The Modern Antiquarian. Stone Circles, Ancient Sites, Neolithic Monuments, Ancient Monuments, Prehistoric Sites, Megalithic MysteriesThe Modern Antiquarian

Head To Head   The Modern Antiquarian   General Discussion Forum Start a topic | Search
The Modern Antiquarian
2 messages
Select a forum:
Don't you guys think it's absolutely amazing how much ancient cultures knew about the sky and cosmos without such a specialist equipment like we have today? Too bad so many traces and information are lost and destroyed because I think we could learn A LOT from them. It would be especially awesome to be able to exchange knowledge with those people. Impossible I know I know
Perhaps the most well known of these early sites is Stonehenge, which stands on Salisbury Plain in southern England. A group of massive standing stones, Stonehenge was built in three phases over a period of about 400 years, beginning around 1700 B.C. Most archaeologists believe the monument served as a ceremonial or religious structure. Some astronomers, however, believe Stonehenge could have been used to observe the winter solstice (the time when the rising of the Sun is farthest south) and the extreme rising and setting positions of the Moon.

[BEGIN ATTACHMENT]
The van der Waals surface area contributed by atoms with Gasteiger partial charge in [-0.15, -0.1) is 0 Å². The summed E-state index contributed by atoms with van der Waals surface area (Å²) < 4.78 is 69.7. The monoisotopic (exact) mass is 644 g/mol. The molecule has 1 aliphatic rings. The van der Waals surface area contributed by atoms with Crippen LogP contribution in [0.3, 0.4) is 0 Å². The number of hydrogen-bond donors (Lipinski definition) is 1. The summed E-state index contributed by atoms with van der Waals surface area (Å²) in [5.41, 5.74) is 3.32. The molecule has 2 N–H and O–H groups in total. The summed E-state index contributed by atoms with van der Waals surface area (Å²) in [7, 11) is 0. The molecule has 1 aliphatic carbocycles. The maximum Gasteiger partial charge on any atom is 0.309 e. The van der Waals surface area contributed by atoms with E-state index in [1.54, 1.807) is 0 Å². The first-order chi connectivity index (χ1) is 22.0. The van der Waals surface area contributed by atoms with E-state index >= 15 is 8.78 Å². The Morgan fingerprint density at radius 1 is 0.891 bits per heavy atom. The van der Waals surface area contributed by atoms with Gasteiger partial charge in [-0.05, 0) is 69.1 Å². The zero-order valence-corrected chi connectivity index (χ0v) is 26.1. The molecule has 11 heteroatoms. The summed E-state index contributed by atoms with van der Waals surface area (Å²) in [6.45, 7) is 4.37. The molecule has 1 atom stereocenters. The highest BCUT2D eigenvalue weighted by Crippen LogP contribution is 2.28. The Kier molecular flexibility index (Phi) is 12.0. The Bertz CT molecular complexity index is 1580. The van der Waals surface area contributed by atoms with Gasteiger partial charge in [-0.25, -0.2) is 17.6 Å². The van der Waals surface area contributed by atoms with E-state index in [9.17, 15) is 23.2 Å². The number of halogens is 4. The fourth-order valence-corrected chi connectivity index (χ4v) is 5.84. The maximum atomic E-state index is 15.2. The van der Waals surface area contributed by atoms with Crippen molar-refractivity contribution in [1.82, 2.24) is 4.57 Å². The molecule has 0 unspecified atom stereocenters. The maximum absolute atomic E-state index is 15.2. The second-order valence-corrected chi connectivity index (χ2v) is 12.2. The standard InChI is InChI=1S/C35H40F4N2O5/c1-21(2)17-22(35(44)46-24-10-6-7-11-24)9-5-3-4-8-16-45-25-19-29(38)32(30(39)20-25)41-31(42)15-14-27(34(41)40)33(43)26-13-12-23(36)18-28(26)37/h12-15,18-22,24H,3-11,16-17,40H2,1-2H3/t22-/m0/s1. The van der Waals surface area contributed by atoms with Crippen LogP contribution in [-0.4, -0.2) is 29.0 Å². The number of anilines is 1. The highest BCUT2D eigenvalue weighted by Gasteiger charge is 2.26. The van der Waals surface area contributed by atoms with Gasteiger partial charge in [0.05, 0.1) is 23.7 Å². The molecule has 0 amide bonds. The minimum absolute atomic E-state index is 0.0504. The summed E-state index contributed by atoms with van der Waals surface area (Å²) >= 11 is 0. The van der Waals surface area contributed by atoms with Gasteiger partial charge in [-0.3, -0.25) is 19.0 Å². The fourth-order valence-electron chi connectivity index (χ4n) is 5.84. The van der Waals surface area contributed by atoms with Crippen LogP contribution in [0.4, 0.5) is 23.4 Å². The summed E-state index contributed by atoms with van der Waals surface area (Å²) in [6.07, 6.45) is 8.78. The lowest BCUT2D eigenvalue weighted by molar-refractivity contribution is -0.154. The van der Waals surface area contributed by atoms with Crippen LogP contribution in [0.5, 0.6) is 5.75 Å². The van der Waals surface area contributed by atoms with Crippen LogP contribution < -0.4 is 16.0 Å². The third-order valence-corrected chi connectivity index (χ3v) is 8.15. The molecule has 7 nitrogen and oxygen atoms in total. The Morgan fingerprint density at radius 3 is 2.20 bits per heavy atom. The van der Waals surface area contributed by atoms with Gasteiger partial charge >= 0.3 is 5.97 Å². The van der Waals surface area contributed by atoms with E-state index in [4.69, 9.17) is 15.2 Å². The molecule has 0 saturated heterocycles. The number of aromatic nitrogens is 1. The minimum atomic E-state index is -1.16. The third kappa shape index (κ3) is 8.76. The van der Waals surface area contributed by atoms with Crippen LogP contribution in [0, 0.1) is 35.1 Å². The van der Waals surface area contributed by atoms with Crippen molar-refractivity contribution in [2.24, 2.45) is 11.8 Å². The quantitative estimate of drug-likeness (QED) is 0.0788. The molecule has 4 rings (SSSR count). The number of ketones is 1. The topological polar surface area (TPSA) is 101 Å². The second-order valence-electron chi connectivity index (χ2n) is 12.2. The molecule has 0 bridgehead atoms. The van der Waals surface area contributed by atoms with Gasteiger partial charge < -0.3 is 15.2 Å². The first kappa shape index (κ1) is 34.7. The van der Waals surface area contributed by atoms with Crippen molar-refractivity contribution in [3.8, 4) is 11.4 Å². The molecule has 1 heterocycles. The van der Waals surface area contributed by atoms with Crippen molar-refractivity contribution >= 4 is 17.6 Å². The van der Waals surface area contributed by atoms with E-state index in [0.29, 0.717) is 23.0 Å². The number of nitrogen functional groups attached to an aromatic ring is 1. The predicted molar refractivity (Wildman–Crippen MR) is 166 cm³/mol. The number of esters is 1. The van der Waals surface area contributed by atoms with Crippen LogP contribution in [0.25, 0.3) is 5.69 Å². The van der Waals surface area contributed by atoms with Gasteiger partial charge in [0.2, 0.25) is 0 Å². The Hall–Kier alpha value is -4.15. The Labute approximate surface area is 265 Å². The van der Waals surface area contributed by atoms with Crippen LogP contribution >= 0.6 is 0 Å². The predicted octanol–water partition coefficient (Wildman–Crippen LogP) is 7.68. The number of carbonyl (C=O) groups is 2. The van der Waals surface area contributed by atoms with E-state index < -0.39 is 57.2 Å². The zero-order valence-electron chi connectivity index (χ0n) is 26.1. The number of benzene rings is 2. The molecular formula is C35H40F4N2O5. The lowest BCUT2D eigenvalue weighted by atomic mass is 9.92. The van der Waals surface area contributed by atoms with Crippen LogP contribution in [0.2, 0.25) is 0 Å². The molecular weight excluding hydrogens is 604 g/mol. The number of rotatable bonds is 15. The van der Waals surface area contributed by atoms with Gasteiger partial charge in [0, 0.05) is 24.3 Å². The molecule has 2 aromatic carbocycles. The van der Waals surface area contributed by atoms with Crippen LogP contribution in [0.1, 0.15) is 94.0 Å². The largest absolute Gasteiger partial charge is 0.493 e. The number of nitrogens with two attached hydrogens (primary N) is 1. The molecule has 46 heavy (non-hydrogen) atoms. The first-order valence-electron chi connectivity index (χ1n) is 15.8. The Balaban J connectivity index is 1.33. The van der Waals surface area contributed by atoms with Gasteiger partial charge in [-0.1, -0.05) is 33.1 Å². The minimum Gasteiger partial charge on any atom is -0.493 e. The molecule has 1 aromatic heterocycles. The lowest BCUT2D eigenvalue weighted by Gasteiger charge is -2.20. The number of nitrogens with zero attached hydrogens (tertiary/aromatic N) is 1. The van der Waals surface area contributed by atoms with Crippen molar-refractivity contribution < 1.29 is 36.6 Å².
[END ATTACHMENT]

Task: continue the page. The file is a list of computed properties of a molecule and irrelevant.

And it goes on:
While some ancient observing sites were simple, others were much more complex. Astronomical observations figured greatly in the culture of the Maya, native people of Central America and southern Mexico. Between 700 and 1263, the Maya built the elaborate city of Chichén Itzá on the northern Yucatan peninsula. The Caracol, a building probably designed as an observatory, and several other important ceremonial buildings at Chichén Itzá featured steeply ascending steps and ornately carved and painted relief sculptures. All were almost precisely aligned to face significant Sun and Venus positions in the sky.

Read more:

Reply | with quote
Posted by Garrus
9th September 2014ce

1 reply:

Re: Archaeoastronomy (postman)

Messages in this topic: